Today would have been William Shakespeare’s 449th birthday. We’ve included here an excerpt from our 2012 bestseller Shakespeare: staging the world, shedding light on Shakespeare’s world in his first year of life.
“William Shakespeare was born in 1564, on or about 23 April, St George’s Day. He was baptized in Holy Trinity Church in the market town of Stratford-upon-Avon in the Midland county of Warwickshire, on 26 April. His father was John Shakespeare (c. 1531 – 1601), a glove-maker. His mother, Mary Shakespeare (c. 1537 – 1608) was born Mary Arden, daughter of a yeoman farmer from the nearby village of Wilmcote.
Stratford was a crossroads between very different worlds. The ancient forest of Arden lay to the north, while there was rich farming land to the south. Within a hard day’s walk was the university city of Oxford. To the east, and closer, were Kenilworth, home of Queen Elizabeth’s favourite, Robert Dudley, Earl of Leicester (1532 – 1588), and Warwick, where stood (in considerable disrepair) the castle of the Earls of Warwick. Just beyond that lay Coventry, the fourth largest city in the land. At the time of Shakespeare’s birth, the old biblical plays from medieval times – Creation and Flood, Crucifixion and Judgement – where still performed there annually on pageant carts stationed around town. The country and the city, the old rural ways and the new learning, the traditions of play-acting and the powerful presence of the aristocracy: some of the key resources for the creation of Shakespeare’s imaginary worlds were present in his very childhood environment.
Playing cards with maps of English and Welsh counties. Stratford is marked with an S on the map of Warwickshire. Designed by William Bowes and engraved by Augustine Ryther in 1590, this is the earliest known set of cards with English county maps. Hand-coloured engravings, 9.5 x 5.7 cm. British Museum, London.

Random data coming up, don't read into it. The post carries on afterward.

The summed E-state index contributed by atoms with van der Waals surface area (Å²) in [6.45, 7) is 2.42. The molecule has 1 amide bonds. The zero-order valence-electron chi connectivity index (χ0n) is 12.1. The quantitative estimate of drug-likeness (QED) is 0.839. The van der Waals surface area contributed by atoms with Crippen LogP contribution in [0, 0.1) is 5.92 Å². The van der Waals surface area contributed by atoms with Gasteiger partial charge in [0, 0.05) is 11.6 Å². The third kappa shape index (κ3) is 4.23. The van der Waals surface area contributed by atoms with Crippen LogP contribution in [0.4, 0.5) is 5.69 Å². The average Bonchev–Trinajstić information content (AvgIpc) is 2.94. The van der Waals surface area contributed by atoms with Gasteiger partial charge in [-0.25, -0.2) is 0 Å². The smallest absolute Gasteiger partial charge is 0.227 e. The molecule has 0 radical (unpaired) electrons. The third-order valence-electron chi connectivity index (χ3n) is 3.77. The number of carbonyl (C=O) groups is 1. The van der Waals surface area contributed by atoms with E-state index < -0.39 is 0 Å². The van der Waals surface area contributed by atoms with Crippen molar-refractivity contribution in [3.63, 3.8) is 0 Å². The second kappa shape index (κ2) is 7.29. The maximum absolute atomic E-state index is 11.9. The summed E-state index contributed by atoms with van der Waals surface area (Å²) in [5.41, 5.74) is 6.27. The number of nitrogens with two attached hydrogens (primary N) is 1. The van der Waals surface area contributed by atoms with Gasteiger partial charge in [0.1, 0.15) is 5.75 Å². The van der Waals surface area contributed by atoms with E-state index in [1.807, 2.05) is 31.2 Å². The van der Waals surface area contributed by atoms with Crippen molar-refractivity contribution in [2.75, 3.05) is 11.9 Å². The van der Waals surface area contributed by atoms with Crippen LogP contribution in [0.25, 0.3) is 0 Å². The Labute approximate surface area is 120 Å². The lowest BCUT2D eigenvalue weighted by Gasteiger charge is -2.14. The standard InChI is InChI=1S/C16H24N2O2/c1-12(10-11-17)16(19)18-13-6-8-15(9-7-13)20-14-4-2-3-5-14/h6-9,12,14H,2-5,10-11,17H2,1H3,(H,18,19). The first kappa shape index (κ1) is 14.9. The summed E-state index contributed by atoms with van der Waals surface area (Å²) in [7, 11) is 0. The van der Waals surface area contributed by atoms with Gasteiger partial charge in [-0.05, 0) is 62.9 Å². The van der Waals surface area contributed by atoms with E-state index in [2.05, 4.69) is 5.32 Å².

For centuries the administration of government and of the law in England had depended on the king or queen, or their representatives, notably the judges, travelling the country on ‘circuits’. Shakespeare was born on the margin between the Midland circuit, which consisted of Northamptonshire, Warwickshire, Leicestershire, Derbyshire, Nottinghamshire, Rutland and Lincolnshire, and the Oxford circuit, which covered Oxfordshire, Berkshire, Worcestershire, Staffordshire, Shropshire, Herefordshire and Gloucestershire. Among the many hundreds of stage plays that arrive from his lifetime, the only ones that include scenes located in Warwickshire and Gloucestershire are his. His territory, then, was the Midlands. In the national imagination, ‘Shakespeare country’ would eventually become synonymous with ‘Middle England’.
In the year that he was born it became possible to visualize the shape and disposition of the counties or shire for the first time. Laurence Nowell’s ‘A general description of England and Ireland’ was made for Sir William Cecil, later Lord Burghley (1521 – 158). Stratford-upon-Avon is marked near its centre. Six years into the reign of Elizabeth I, it shows a view of Englishness and nationhood as Shakespeare’s generation experienced it.”
Text and images © The Trustees of the British Museum.
Shakespeare: staging the world, written by Jonathan Bate and Dora Thornton, is available for £25 in paperback and £30 in hardback from the British Museum online shop.